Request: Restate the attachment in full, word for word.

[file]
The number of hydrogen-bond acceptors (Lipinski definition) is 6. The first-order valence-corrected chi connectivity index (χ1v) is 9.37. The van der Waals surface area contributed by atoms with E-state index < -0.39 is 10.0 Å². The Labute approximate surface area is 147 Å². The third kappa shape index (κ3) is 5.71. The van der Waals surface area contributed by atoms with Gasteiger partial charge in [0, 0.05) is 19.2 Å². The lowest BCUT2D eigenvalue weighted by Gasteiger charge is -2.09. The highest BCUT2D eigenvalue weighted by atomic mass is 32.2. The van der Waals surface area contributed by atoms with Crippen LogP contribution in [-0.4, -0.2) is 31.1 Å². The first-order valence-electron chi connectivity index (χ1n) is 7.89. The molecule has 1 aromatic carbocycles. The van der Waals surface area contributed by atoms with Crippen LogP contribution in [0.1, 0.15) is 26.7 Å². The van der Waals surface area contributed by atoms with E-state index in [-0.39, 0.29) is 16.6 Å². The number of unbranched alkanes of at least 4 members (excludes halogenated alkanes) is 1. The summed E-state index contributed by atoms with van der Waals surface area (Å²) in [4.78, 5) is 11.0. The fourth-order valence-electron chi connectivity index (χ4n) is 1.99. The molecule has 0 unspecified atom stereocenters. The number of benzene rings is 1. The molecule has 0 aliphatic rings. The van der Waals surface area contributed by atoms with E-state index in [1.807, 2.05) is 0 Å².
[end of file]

The number of hydrogen-bond acceptors (Lipinski definition) is 6. The first-order valence-corrected chi connectivity index (χ1v) is 9.37. The van der Waals surface area contributed by atoms with E-state index < -0.39 is 10.0 Å². The Labute approximate surface area is 147 Å². The third kappa shape index (κ3) is 5.71. The van der Waals surface area contributed by atoms with Gasteiger partial charge in [0, 0.05) is 19.2 Å². The lowest BCUT2D eigenvalue weighted by Gasteiger charge is -2.09. The highest BCUT2D eigenvalue weighted by atomic mass is 32.2. The van der Waals surface area contributed by atoms with Crippen LogP contribution in [-0.4, -0.2) is 31.1 Å². The first-order valence-electron chi connectivity index (χ1n) is 7.89. The molecule has 1 aromatic carbocycles. The van der Waals surface area contributed by atoms with Crippen LogP contribution in [0.1, 0.15) is 26.7 Å². The van der Waals surface area contributed by atoms with E-state index in [-0.39, 0.29) is 16.6 Å². The number of unbranched alkanes of at least 4 members (excludes halogenated alkanes) is 1. The summed E-state index contributed by atoms with van der Waals surface area (Å²) in [4.78, 5) is 11.0. The fourth-order valence-electron chi connectivity index (χ4n) is 1.99. The molecule has 0 unspecified atom stereocenters. The number of benzene rings is 1. The molecule has 0 aliphatic rings. The van der Waals surface area contributed by atoms with E-state index in [1.807, 2.05) is 0 Å².